Sen. Whitley Westerfield, R-Crofton, has again filed legislation to amend the Kentucky Constitution with a proposed amendment known as Marsy’s Law.
Westerfield has added a provision to this year’s proposed legislation that’s a clear attempt to play upon the unpopular and ill-advised pardons issued by former Gov. Bevin before he left office in December, and the fact that victims of those pardoned were not consulted or even notified by him or his office.
Certainly, the process of gubernatorial pardons needs to be addressed, as other bills do. But voters should not be distracted or confused. That’s not the primary issue in Westerfield’s attempt to get Marsy’s Law across the finish line.
The law is named for Marsalee “Marsy” Nicholas, a California woman who was stalked and killed in 1983 by her ex-boyfriend. Nicholas’ family members were later confronted by the accused murderer whom they were not told had been released on bail.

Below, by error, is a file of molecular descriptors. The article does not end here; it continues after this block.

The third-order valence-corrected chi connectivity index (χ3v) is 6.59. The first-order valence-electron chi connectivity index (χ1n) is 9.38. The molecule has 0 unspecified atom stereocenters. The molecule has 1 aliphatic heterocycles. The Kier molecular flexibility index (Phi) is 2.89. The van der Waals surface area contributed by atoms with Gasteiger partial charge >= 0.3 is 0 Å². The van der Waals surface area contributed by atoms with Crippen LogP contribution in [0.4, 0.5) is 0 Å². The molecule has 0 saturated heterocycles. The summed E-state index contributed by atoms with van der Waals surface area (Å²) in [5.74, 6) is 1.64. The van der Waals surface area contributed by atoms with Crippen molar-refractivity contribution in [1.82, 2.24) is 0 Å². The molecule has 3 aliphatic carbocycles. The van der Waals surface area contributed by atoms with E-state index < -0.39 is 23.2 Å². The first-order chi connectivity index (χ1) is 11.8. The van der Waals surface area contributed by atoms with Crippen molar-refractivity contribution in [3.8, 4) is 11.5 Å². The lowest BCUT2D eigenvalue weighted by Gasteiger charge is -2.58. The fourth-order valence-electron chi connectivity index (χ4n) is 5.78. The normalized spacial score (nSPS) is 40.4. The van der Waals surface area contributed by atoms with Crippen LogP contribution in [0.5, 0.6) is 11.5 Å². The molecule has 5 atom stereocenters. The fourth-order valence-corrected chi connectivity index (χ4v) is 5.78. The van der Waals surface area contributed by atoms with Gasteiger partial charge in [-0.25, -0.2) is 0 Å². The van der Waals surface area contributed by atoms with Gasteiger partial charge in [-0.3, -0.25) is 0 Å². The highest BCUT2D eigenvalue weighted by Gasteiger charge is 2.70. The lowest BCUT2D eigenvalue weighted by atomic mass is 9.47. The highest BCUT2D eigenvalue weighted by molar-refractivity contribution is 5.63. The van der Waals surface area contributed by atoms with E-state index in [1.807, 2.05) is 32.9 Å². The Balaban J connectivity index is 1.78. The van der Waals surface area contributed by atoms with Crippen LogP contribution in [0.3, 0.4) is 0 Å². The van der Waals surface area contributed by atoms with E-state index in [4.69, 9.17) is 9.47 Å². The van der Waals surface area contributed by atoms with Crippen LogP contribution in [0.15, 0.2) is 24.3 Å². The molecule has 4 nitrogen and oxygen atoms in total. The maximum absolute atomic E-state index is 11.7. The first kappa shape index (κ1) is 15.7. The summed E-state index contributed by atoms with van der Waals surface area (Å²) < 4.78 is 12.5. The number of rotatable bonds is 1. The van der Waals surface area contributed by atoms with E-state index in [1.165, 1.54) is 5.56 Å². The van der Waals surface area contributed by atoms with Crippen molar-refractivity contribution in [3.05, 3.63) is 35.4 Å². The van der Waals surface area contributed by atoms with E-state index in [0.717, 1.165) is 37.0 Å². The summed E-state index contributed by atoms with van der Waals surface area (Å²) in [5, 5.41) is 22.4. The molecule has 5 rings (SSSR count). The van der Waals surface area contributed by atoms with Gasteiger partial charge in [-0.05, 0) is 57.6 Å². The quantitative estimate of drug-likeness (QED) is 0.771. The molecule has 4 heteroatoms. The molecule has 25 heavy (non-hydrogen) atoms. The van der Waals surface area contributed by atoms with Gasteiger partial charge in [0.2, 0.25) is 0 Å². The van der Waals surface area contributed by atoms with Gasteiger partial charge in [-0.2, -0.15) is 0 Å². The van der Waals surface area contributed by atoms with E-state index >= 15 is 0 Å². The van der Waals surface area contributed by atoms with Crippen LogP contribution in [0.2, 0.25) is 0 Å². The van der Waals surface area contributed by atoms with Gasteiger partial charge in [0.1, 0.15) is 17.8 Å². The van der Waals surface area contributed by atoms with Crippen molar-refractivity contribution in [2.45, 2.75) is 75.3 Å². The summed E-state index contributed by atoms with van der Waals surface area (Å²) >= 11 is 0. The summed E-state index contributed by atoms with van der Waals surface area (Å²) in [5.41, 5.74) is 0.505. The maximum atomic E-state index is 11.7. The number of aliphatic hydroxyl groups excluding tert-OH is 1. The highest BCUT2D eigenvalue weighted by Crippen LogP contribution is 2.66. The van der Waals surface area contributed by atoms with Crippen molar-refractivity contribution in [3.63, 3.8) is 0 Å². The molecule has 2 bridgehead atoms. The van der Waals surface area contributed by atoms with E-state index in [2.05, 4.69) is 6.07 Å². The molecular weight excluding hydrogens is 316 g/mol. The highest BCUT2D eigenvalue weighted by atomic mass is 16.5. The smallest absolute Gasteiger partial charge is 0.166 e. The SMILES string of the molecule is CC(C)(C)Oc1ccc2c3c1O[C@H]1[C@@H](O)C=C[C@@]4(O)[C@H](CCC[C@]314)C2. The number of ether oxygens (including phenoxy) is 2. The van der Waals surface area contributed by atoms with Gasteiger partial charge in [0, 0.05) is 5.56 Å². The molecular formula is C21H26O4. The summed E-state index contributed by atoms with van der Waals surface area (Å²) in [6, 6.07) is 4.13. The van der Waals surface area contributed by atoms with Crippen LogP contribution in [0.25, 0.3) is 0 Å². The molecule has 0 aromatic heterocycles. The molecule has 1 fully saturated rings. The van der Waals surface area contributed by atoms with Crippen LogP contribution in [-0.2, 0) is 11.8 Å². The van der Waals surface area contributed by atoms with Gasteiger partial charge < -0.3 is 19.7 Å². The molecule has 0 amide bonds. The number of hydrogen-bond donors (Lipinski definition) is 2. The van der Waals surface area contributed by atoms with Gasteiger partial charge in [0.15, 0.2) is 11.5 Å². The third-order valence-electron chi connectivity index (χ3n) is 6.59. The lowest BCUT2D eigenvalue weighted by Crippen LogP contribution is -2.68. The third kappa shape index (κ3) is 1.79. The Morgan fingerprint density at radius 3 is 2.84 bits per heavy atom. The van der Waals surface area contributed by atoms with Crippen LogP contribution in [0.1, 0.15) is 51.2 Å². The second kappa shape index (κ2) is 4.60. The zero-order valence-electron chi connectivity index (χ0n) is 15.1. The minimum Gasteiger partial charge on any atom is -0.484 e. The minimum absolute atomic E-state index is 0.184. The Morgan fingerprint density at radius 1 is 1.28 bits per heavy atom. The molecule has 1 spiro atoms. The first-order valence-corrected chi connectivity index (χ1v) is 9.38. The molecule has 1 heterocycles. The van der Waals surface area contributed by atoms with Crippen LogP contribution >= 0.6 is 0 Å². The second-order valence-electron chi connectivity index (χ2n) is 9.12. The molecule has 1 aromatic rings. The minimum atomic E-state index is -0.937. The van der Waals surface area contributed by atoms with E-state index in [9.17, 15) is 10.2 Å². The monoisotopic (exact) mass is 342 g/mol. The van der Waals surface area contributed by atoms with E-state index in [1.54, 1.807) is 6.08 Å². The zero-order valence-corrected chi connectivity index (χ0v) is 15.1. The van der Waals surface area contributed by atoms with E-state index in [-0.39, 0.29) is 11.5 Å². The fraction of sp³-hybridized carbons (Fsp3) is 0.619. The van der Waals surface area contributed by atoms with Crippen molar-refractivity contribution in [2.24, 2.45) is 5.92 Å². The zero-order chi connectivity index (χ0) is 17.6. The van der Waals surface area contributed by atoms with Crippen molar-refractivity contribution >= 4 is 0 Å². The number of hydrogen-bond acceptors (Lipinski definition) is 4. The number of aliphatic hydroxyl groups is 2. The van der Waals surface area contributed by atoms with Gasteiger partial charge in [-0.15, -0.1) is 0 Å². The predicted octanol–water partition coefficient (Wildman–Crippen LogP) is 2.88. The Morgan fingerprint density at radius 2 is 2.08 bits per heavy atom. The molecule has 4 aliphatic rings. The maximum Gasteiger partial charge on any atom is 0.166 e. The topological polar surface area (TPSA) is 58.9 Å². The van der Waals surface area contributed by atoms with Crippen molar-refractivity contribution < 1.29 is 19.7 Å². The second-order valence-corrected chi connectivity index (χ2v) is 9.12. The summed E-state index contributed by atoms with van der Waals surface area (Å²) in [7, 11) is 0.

Westerfield in a Friday op-ed in the Courier Journal claims the Kentucky Supreme Court, which struck down previous passage of the law, “ignored more than a hundred years of established legal precedent.”
Actually, the Supreme Court unanimously ruled that the amendment, which passed on the 2018 ballot, was invalid because the ballot contained only a single question and didn’t adequate reflect all that voters should have known about the changes that would have been made in the constitution.
As the Courier Journal reported, the high court’s decision upheld an earlier ruling by Franklin Circuit Judge Thomas Wingate that “the ballot measure language was so vague and uninformative that the vote on it shouldn’t be certified, pending further review by higher courts.”
Wingate’s conclusion is an understatement if there ever was one.
Compare this single sentence which appeared on the November 2018 ballot: